Text on screen: TITLE – Alternatives and manager selection; SUBTITLE – Public and private
Image on screen: A bar charts shows manager dispersion for the 10-year period ended Nov. 30, 2021, for traditional and alternative asset classes. Alternatives show much wider ranges of dispersion. The first three bars of the chart on the left-hand side show tight ranges for traditional asset classes. Global equities show an actual range of 11% to 12%, for bonds it’s 1.8% to 2.4%, and U.S. core real estate, 9.6% to 10%. Alternatives, represented by the next four bars to the right, show much wider ranges. The ranges are about 8.1% to 14% for U.S. non-core real estate, 7.3% to 19% for global private equity, 8.4% to 24% for U.S. venture capital, and 1.9% to 9.3% for hedge funds.
So it's that much more important to find a top quartile, a manager, or an effective manager. If you find a bottom quartile manager, you're simply going to have a worse experience. So it's important to do your due diligence and align yourself with a good manager, much more so than it is in traditional markets.
But it's always important to analyze risk not just at an individual security level, but in the context of an entire portfolio.
Text on screen: TITLE – Improved portfolio efficiency
Image on screen: A graph plots annualized returns versus annualized standard deviation for six different portfolio allocations. The plots show portfolios with alternatives have higher returns and lower volatility. Returns are expressed on the Y-axis, and standard deviation on the X-axis. A table below the graph includes the data for the plots in the graph above. For a portfolio of 40% stocks and 60% bonds, whose plot is shown on the bottom left-hand side of the graph as a pie chart, has a return about 6.85% and standard deviation of 7.98%. Yet when the allocation shifts to 30% stocks, 40% bonds, and 30% alternatives, the return is 8.09%, and standard deviation is 7.18%, represented by a pie chart higher up and to the left. It’s a similar result for adding a 30% allocation to portfolios with higher amounts of stock, with the pie charts shifting upwards and to the left. For example, on the bottom far right, the graph shows a plot of a portfolio of 80% stocks and 20% bonds. When the mix is changed to 50% stocks, 20% bonds, and 30% alternatives, return rises to 8.44%, up from 7.45%, while standard deviation falls to 10.13%, from 13.74%. The result is the plot moving upwards to the left.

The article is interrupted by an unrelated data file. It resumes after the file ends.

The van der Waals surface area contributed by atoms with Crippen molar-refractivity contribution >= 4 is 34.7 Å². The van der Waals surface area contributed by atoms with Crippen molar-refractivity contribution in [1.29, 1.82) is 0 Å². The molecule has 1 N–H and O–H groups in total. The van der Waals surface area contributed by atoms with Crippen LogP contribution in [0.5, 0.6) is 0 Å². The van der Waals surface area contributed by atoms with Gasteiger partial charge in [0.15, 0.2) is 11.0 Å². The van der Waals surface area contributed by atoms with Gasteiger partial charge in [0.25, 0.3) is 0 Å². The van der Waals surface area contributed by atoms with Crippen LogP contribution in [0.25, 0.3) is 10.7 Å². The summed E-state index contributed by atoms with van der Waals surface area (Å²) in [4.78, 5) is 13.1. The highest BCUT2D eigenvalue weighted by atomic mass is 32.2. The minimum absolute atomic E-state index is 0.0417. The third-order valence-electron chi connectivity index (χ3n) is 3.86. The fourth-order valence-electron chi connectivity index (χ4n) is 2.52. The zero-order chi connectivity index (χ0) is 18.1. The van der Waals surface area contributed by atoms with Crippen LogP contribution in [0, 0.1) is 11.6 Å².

And some of the historical data has suggested that an allocation to alternative investments, along with other traditional investments in a portfolio, can cause the portfolio to achieve potentially higher returns at a lower potential risk. That causes an upward left shift in the efficient frontier, which is what a lot of portfolio managers are looking for.
So it's always important to analyze the risk of a security or an investment in the context of an overall portfolio. Now it's also true that alternative investments may come with additional risks on top of traditional investments,
Text on screen: TITLE – Beyond investment risk
Image on screen: The figure displays six risks, in two rows of three, with diagrams representing each one. The top row is represented by regulatory, liquidity and information risks. The bottom row includes counterparty, operational and manager risks.
things like regulatory risk. These markets are simply not as regulated and don't offer as many investor protections as some of the traditional markets. There may be significant liquidity risk. There may be, as we mentioned, information risk which can be an opportunity, but can also certainly be a risk as well.
We may end up with additional operational risks if an asset manager is not set up properly to deal with some of the operational issues in investing in these types of securities. And also manager risks among others as well.
Devin Ekberg: Now we hope we've cleared up some of the misperceptions about these types of investments. And we hope that it's clear that we can potentially add value by meeting other multiple investment needs within the portfolio.
Text on screen: TITLE – Adding value by meeting multiple investment needs
Image on screen: A diagram shows how alternative investments meet five investment needs, which are listed in a column on the right, and include the following: income potential, lower correlations, downside risk management, expanded opportunity set, and better liquidity matching. Each of these items, color-coded, are represented as clockwise-pointing arrows as part of a circle on the left-hand side of the diagram.
We hope that we can achieve more income potential through things like private credit and real assets.
We also hope to overcome maybe some of the higher correlations in the traditional markets by adding a lower correlated asset as a diversifying benefit to the portfolio. We hope that we can manage some of the downside risk associated with some of these securities and the portfolio in general. We hope to take advantage of an expanded opportunity set just beyond the traditional public markets. And we hope that we can create better liquidity matching to different time horizons within an investor's portfolio.
Devin Ekberg: If you'd like more information on this and other topics, please check out PIMCO's website or reach out to your account manager for more information. And look for more opportunities to receive PIMCO's advisor education.
Text on screen: To learn more visit pimco.com/advisoreducation or speak with your account manager
Text on screen: PIMCO